The next person I thought of was my friend (let’s call him “Slim”). I’ve known Slim for about 20 years. We met when he was managing a small executive search firm. We hit it off. He was in the process of leaving his job for a managerial role in a newly formed search firm, and he promised to bring me along, which he did. Long story short, he played drums and I played guitar, so we periodically got together at his house and jammed in the basement with two of his friends. This went on for a few years. Slim got divorced and moved to a place on the Jersey Shore. We stayed in touch even after I relocated out West. 

 I reached out, leaving a message on his cellphone. No response. I emailed. No response. I left a message on his work phone and sent a LinkedIn note. Nothing. Finally, I contacted one of the guys in “the band” (let’s call him “Shorty”) to find out if Slim was OK. The response I received knocked me out! Shorty wrote “Maybe Slim doesn’t feel like responding to your self-serving desire to invite yourself over.” WOW. Cold. Now, let me say that Shorty and I probably spent a total of no more than 150 hours together, over the few years that we made music. We were not exactly bosom buddies, but we always got along like gangbusters. So I responded (wanting to make the best of it and hoping Shorty was just trying to be funny) “Yuk yuk. I would do the same (let you stay at my place) for Slim, and even for YOU!” Shorty writes back “Slim is alive. He hasn’t brought you up in years.” Once again, WOW. I thought, after all these years, that Shorty would be happy to hear from me, but NO, apparently. It couldn’t have been anything I said or did, because there had been no contact for years, and we weren’t really close enough for him to feel slighted because I hadn’t stayed in touch. Obviously, something had changed.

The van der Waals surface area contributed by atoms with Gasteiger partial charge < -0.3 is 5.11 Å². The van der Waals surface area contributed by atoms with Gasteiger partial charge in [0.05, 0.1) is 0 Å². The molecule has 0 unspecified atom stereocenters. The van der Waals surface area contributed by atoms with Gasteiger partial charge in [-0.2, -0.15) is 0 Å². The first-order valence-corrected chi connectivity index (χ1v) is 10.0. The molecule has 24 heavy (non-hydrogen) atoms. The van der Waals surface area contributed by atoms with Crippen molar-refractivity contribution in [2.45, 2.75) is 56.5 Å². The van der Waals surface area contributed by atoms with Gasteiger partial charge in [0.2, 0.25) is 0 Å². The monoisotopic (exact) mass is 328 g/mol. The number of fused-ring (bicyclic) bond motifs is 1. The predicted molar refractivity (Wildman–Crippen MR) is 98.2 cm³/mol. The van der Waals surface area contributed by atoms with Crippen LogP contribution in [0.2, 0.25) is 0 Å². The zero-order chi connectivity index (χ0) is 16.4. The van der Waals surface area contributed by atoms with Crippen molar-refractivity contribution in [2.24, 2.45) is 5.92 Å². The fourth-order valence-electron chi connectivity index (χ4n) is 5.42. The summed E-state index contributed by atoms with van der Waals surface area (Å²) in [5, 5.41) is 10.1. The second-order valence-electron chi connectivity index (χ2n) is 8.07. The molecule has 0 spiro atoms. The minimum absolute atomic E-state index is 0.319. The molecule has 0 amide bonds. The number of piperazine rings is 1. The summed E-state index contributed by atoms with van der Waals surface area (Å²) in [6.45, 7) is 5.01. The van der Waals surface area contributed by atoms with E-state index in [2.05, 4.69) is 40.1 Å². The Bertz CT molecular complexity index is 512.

QUANTUM PHYSICS ALERT! While it may seem that things are static (even boring, sometimes), the reality is that nothing ever stays the same. Even in “stale” marriages, both parties are going through changes that they might or might not be aware of. Our bodies and brains are ever-evolving. Our relationships are in constant flux. A good friend goes through a life-changing event that disrupts the (what seems like) long-standing connection between us. It may have nothing at all to do with ME. (EGO ALERT: You mean not everything is about me?)